Unlocking the mystery of dark matter, the pursuit of flying cars, and more
From June 26 to July 2, the Aspen Ideas Festival took over The Aspen Institute's sprawling mountain-side campus in Aspen, Colo. Historically known for its conversation around political economy as well as its wealthy crowd of entrepreneurs, businesspeople, and impressively named families, the festival has also become a place to unveil and discuss big ideas in the spheres of economy, policy, technology, and design.
Here are some of these Big Ideas. Some of them may well change your life.
1. Flying cars and the future of transportation
Multiple panels focused on the future of transportation. One of the most memorable was on the policy, infrastructure, and social hurdles we as a country and society will have to leap to make driver-less cars — and maybe even one day flying cars — a real possibility. Among the key questions: Is Silicon Valley underestimating the complexity of the issue? Still, some of these new technologies are very real. Check out this alternative version of a motorcycle, a C-1, launching in San Francisco soon.
2. Self-health tracking
Dr. Joel Dudley of Mount Sinai gave a speech about precision medicine. Dudley had his own DNA mapped, and showed how he discovered one of the medications he was taking was actually making him sicker (due to an abnormal gene). Though the cost is prohibitive for now, if everyone mapped their personal genomics, then health care — both preventative and diagnostic — would be personalized and subsequently profoundly different. Check out Dudley's book here.
3. America's green energy future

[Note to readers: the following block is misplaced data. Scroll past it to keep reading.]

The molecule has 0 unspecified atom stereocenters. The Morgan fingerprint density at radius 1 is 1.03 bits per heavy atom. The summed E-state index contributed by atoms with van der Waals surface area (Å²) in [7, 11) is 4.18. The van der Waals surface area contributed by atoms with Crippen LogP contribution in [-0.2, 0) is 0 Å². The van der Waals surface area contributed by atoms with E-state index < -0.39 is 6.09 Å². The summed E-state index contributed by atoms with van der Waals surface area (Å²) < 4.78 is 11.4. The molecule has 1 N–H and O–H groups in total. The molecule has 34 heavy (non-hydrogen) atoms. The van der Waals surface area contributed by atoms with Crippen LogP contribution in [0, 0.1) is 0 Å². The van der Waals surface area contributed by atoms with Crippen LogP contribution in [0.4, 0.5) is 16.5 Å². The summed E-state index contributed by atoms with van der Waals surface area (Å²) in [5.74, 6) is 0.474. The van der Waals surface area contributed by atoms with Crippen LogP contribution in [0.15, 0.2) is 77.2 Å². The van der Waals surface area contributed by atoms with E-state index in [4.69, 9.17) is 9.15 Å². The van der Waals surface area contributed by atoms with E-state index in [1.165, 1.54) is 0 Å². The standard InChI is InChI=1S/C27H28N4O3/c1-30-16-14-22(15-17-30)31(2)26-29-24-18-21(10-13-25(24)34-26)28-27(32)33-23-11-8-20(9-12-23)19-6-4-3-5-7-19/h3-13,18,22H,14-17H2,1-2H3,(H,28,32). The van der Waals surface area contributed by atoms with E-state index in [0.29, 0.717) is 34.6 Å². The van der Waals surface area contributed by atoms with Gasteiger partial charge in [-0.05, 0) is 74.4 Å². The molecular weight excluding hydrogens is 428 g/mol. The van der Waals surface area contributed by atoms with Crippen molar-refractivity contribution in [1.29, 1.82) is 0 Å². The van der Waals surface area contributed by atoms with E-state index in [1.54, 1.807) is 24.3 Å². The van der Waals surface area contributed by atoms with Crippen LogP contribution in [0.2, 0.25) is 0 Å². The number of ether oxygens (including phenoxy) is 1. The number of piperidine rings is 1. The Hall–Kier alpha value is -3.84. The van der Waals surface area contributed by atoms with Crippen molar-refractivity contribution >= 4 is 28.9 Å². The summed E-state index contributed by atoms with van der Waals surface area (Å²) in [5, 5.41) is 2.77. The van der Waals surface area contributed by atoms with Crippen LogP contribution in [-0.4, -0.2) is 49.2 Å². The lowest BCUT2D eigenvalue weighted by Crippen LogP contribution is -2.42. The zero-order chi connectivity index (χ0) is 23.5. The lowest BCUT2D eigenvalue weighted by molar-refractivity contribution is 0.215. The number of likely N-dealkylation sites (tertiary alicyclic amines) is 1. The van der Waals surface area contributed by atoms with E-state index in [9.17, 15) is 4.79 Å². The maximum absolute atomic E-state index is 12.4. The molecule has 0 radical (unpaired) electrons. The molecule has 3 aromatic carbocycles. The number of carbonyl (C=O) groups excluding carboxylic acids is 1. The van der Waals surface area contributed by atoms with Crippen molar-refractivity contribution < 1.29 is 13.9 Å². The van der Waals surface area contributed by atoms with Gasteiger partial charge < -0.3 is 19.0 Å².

Of the many energy and clean technology talks at the festival, Hal Harvey's was the most compelling. The CEO of Energy Innovation presented dire projections around climate change. But he also emphasized that if we as a society act rapidly, new clean energy technologies can help mitigate the impact CO2 has had on our atmosphere and oceans. In under a decade, Germany has gone from getting 6 percent of its energy from renewables to 80 percent. The most striking point Harvey made regarding the U.S. was around natural gas; although he's not excited about the method by which we're extracting it from the ground, he thinks it's defensible if we're using it in the most effective and efficient way possible — to power electric plants.
4. The dark matter mystery
Dark matter and dark energy, often described as the glue that holds the universe together, make up 95 percent of the universe. (Read more about dark matter here.) Richard Massey spoke about how the large hadron collider at CERN, underground detectors, satellites that can detect gravitational warps, and even high-altitude balloons over Canada are helping us learn more about these mysterious forces. Why is this so important? Dark matter is one of the greatest mysteries in all of physics — unlocking this riddle could give us a trove of information on all sorts of scientific and space-related issues.
5. Preparing for asteroids
Remember when a small asteroid exploded in the Siberian sky, injuring more than 1,000 people? Scientists and policy folk speaking at the festival say we can predict asteroids and deflect them with enough warning. But the question is, who should be monitoring them? Is this the responsibility of the government or private sector? The more time we take talking about who should do it, the more opportunity another bugger has to venture to Earth's atmosphere. The technology to prevent these disasters exists — someone just has to take the lead.
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